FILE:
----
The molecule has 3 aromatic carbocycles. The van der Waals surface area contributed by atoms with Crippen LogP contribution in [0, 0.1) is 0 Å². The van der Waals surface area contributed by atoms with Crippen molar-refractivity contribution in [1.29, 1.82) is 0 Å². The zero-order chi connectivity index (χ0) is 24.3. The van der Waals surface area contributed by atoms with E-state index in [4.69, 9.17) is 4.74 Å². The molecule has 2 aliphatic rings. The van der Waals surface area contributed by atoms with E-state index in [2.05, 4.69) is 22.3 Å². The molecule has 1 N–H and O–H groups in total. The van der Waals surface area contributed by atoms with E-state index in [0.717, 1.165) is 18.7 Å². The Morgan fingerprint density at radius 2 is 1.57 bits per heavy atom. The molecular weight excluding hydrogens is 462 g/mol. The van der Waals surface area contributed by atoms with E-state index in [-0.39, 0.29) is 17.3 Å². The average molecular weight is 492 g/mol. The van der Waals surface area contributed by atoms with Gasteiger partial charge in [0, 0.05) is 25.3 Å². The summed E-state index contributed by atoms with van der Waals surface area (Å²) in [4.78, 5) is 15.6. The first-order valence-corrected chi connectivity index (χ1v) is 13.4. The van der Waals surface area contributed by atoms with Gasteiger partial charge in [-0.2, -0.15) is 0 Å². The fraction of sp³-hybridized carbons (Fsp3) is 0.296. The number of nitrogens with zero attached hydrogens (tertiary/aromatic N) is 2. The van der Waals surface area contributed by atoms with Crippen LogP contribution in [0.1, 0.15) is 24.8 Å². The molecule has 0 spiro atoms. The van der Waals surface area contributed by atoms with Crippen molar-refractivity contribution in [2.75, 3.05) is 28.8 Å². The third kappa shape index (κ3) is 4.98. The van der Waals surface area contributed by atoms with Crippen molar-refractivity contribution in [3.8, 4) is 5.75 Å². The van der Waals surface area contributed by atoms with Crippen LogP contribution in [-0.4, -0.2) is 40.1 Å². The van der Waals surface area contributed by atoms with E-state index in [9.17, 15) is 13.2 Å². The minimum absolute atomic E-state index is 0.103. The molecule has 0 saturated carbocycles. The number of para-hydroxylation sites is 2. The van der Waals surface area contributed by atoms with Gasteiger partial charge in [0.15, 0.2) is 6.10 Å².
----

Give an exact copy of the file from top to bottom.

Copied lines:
The molecule has 3 aromatic carbocycles. The van der Waals surface area contributed by atoms with Crippen LogP contribution in [0, 0.1) is 0 Å². The van der Waals surface area contributed by atoms with Crippen molar-refractivity contribution in [1.29, 1.82) is 0 Å². The zero-order chi connectivity index (χ0) is 24.3. The van der Waals surface area contributed by atoms with E-state index in [4.69, 9.17) is 4.74 Å². The molecule has 2 aliphatic rings. The van der Waals surface area contributed by atoms with E-state index in [2.05, 4.69) is 22.3 Å². The molecule has 1 N–H and O–H groups in total. The van der Waals surface area contributed by atoms with E-state index in [0.717, 1.165) is 18.7 Å². The Morgan fingerprint density at radius 2 is 1.57 bits per heavy atom. The molecular weight excluding hydrogens is 462 g/mol. The van der Waals surface area contributed by atoms with E-state index in [-0.39, 0.29) is 17.3 Å². The average molecular weight is 492 g/mol. The van der Waals surface area contributed by atoms with Gasteiger partial charge in [0, 0.05) is 25.3 Å². The summed E-state index contributed by atoms with van der Waals surface area (Å²) in [4.78, 5) is 15.6. The first-order valence-corrected chi connectivity index (χ1v) is 13.4. The van der Waals surface area contributed by atoms with Gasteiger partial charge in [-0.2, -0.15) is 0 Å². The fraction of sp³-hybridized carbons (Fsp3) is 0.296. The number of nitrogens with zero attached hydrogens (tertiary/aromatic N) is 2. The van der Waals surface area contributed by atoms with Crippen LogP contribution in [0.1, 0.15) is 24.8 Å². The molecule has 0 spiro atoms. The van der Waals surface area contributed by atoms with Crippen molar-refractivity contribution in [2.75, 3.05) is 28.8 Å². The third kappa shape index (κ3) is 4.98. The van der Waals surface area contributed by atoms with Crippen molar-refractivity contribution in [3.8, 4) is 5.75 Å². The van der Waals surface area contributed by atoms with Crippen LogP contribution in [-0.4, -0.2) is 40.1 Å². The van der Waals surface area contributed by atoms with E-state index in [9.17, 15) is 13.2 Å². The minimum absolute atomic E-state index is 0.103. The molecule has 0 saturated carbocycles. The number of para-hydroxylation sites is 2. The van der Waals surface area contributed by atoms with Gasteiger partial charge in [0.15, 0.2) is 6.10 Å².